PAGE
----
where

${\displaystyle \|\beta \|_{1/2}=\left(\sum _{j=1}^{p}{\sqrt {|\beta _{j}|}}\right)^{2}}$

It is claimed that the fractional quasi-norms ${\displaystyle \ell ^{p}}$ (${\displaystyle 0) provide more meaningful results in data analysis both theoretically and empirically.[18] The non-convexity of these quasi-norms complicates the optimization problem. To solve this problem, an expectation-minimization procedure is developed[19] and implemented[16] for minimization of function

${\displaystyle \min _{\beta \in \mathbb {R} ^{p}}\left\{{\frac {1}{N}}\left\|y-X\beta \right\|_{2}^{2}+\lambda \sum _{j=1}^{p}\vartheta (\beta _{j}^{2})\right\},}$

where ${\displaystyle \vartheta (\gamma )}$ is an arbitrary concave monotonically increasing function (for example, ${\displaystyle \vartheta (\gamma )={\sqrt {\gamma }}}$ gives the lasso penalty and ${\displaystyle \vartheta (\gamma )=\gamma ^{1/4}}$ gives the ${\displaystyle \ell ^{1/2}}$ penalty).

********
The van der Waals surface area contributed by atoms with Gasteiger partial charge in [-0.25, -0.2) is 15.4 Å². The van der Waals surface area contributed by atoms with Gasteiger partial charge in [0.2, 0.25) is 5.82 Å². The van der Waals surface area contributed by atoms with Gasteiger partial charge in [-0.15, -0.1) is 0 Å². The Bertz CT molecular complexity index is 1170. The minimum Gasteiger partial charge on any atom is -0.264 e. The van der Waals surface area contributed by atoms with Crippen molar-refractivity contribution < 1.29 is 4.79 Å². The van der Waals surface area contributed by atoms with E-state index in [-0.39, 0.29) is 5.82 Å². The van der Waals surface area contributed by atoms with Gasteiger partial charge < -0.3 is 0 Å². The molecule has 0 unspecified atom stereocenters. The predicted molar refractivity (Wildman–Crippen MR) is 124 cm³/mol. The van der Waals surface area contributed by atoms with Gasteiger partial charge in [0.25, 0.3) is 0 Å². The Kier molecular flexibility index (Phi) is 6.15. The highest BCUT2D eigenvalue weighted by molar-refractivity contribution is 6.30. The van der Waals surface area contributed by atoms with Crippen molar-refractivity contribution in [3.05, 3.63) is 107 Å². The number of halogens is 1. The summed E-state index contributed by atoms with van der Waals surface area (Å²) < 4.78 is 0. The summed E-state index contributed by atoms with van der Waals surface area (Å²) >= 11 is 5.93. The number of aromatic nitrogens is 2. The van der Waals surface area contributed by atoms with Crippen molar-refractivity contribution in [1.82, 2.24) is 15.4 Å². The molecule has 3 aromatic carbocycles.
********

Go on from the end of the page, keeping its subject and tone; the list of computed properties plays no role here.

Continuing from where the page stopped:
The efficient algorithm for minimization is based on piece-wise quadratic approximation of subquadratic growth (PQSQ).[19]

The adaptive lasso was introduced by Zou in 2006 for linear regression[20] and by Zhang and Lu in 2007 for proportional hazards regression.[21]

### Prior lasso

The prior lasso was introduced for generalized linear models by Jiang et al. in 2016 to incorporate prior information, such as the importance of certain covariates.[22] In prior lasso, such information is summarized into pseudo responses (called prior responses) ${\displaystyle {\hat {y}}^{\mathrm {p} }}$ and then an additional criterion function is added to the usual objective function with a lasso penalty. Without loss of generality, in linear regression, the new objective function can be written as

${\displaystyle \min _{\beta \in \mathbb {R} ^{p}}\left\{{\frac {1}{N}}\left\|y-X\beta \right\|_{2}^{2}+{\frac {1}{N}}\eta \left\|{\hat {y}}^{\mathrm {p} }-X\beta \right\|_{2}^{2}+\lambda \|\beta \|_{1}\right\},}$

which is equivalent to

${\displaystyle \min _{\beta \in \mathbb {R} ^{p}}\left\{{\frac {1}{N}}\left\|{\tilde {y}}-X\beta \right\|_{2}^{2}+{\frac {\lambda }{1+\eta }}\|\beta \|_{1}\right\},}$

the usual lasso objective function with the responses ${\displaystyle y}$ being replaced by a weighted average of the observed responses and the prior responses ${\displaystyle {\tilde {y}}=(y+\eta {\hat {y}}^{\mathrm {p} })/(1+\eta )}$ (called the adjusted response values by the prior information).